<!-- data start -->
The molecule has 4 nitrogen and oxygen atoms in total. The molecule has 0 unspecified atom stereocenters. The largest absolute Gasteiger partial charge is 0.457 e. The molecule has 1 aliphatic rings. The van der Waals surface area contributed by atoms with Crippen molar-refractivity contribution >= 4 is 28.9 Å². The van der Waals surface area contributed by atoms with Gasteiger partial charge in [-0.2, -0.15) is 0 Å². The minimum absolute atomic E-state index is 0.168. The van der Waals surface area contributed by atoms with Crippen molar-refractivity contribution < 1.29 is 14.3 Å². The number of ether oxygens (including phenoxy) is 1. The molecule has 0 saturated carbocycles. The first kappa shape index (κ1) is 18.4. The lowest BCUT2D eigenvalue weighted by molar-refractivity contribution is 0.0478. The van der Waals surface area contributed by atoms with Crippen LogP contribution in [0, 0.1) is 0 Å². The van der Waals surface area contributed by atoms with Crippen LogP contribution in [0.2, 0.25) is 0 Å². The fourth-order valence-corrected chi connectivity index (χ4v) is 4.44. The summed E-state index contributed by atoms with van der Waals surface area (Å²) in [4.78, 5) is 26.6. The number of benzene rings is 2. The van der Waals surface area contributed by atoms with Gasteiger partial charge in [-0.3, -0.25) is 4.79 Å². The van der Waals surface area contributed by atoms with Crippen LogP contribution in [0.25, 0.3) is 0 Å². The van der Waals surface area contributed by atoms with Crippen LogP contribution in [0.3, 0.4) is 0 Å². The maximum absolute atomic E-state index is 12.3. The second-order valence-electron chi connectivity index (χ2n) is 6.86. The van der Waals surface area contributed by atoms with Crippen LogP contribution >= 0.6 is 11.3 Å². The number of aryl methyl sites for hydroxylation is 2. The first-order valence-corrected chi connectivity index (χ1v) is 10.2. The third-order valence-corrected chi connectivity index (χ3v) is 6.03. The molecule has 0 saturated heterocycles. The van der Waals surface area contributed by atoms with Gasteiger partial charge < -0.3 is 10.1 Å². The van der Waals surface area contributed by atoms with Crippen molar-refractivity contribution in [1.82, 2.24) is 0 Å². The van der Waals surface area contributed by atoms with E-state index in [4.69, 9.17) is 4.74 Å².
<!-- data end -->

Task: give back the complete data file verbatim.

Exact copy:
The molecule has 4 nitrogen and oxygen atoms in total. The molecule has 0 unspecified atom stereocenters. The largest absolute Gasteiger partial charge is 0.457 e. The molecule has 1 aliphatic rings. The van der Waals surface area contributed by atoms with Crippen molar-refractivity contribution >= 4 is 28.9 Å². The van der Waals surface area contributed by atoms with Gasteiger partial charge in [-0.2, -0.15) is 0 Å². The minimum absolute atomic E-state index is 0.168. The van der Waals surface area contributed by atoms with Crippen molar-refractivity contribution < 1.29 is 14.3 Å². The number of ether oxygens (including phenoxy) is 1. The molecule has 0 saturated carbocycles. The first kappa shape index (κ1) is 18.4. The lowest BCUT2D eigenvalue weighted by molar-refractivity contribution is 0.0478. The van der Waals surface area contributed by atoms with Crippen LogP contribution in [0, 0.1) is 0 Å². The van der Waals surface area contributed by atoms with Crippen LogP contribution in [0.2, 0.25) is 0 Å². The fourth-order valence-corrected chi connectivity index (χ4v) is 4.44. The summed E-state index contributed by atoms with van der Waals surface area (Å²) in [4.78, 5) is 26.6. The number of benzene rings is 2. The van der Waals surface area contributed by atoms with Gasteiger partial charge in [-0.3, -0.25) is 4.79 Å². The van der Waals surface area contributed by atoms with Crippen LogP contribution in [0.25, 0.3) is 0 Å². The van der Waals surface area contributed by atoms with Crippen LogP contribution in [0.3, 0.4) is 0 Å². The maximum absolute atomic E-state index is 12.3. The second-order valence-electron chi connectivity index (χ2n) is 6.86. The van der Waals surface area contributed by atoms with Crippen LogP contribution >= 0.6 is 11.3 Å². The number of aryl methyl sites for hydroxylation is 2. The first-order valence-corrected chi connectivity index (χ1v) is 10.2. The third-order valence-corrected chi connectivity index (χ3v) is 6.03. The molecule has 0 saturated heterocycles. The van der Waals surface area contributed by atoms with Gasteiger partial charge < -0.3 is 10.1 Å². The van der Waals surface area contributed by atoms with Crippen molar-refractivity contribution in [1.82, 2.24) is 0 Å². The van der Waals surface area contributed by atoms with E-state index in [4.69, 9.17) is 4.74 Å².